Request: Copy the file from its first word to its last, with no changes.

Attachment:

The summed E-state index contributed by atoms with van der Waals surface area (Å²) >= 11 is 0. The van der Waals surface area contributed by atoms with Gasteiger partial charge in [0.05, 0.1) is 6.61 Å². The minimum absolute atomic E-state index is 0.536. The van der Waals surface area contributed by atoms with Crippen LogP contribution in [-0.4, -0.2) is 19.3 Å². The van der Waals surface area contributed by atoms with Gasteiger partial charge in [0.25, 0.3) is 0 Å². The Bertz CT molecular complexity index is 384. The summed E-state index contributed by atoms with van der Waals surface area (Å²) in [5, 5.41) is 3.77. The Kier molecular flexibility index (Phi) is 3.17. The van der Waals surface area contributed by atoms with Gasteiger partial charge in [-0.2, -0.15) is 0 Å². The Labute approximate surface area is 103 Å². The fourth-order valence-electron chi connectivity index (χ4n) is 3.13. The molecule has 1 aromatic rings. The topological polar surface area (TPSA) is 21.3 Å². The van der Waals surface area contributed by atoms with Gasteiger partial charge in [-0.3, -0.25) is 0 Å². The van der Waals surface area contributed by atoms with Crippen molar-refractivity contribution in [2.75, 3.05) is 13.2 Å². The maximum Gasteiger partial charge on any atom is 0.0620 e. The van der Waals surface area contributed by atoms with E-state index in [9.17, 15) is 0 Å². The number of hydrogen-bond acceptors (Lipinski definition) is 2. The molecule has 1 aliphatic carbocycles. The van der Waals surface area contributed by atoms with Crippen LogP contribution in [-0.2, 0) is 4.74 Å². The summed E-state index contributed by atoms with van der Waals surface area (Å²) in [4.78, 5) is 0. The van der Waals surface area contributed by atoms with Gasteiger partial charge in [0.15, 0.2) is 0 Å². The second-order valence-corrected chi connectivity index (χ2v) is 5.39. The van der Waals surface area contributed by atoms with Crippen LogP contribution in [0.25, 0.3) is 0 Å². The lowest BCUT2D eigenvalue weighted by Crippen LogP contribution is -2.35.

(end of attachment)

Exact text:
The summed E-state index contributed by atoms with van der Waals surface area (Å²) >= 11 is 0. The van der Waals surface area contributed by atoms with Gasteiger partial charge in [0.05, 0.1) is 6.61 Å². The minimum absolute atomic E-state index is 0.536. The van der Waals surface area contributed by atoms with Crippen LogP contribution in [-0.4, -0.2) is 19.3 Å². The van der Waals surface area contributed by atoms with Gasteiger partial charge in [0.25, 0.3) is 0 Å². The Bertz CT molecular complexity index is 384. The summed E-state index contributed by atoms with van der Waals surface area (Å²) in [5, 5.41) is 3.77. The Kier molecular flexibility index (Phi) is 3.17. The van der Waals surface area contributed by atoms with Gasteiger partial charge in [-0.2, -0.15) is 0 Å². The Labute approximate surface area is 103 Å². The fourth-order valence-electron chi connectivity index (χ4n) is 3.13. The molecule has 1 aromatic rings. The topological polar surface area (TPSA) is 21.3 Å². The van der Waals surface area contributed by atoms with Gasteiger partial charge in [-0.3, -0.25) is 0 Å². The van der Waals surface area contributed by atoms with Crippen molar-refractivity contribution in [2.75, 3.05) is 13.2 Å². The maximum Gasteiger partial charge on any atom is 0.0620 e. The van der Waals surface area contributed by atoms with E-state index in [9.17, 15) is 0 Å². The number of hydrogen-bond acceptors (Lipinski definition) is 2. The molecule has 1 aliphatic carbocycles. The van der Waals surface area contributed by atoms with Crippen LogP contribution in [-0.2, 0) is 4.74 Å². The summed E-state index contributed by atoms with van der Waals surface area (Å²) in [4.78, 5) is 0. The van der Waals surface area contributed by atoms with Gasteiger partial charge in [0.15, 0.2) is 0 Å². The second-order valence-corrected chi connectivity index (χ2v) is 5.39. The van der Waals surface area contributed by atoms with Crippen LogP contribution in [0.25, 0.3) is 0 Å². The lowest BCUT2D eigenvalue weighted by Crippen LogP contribution is -2.35.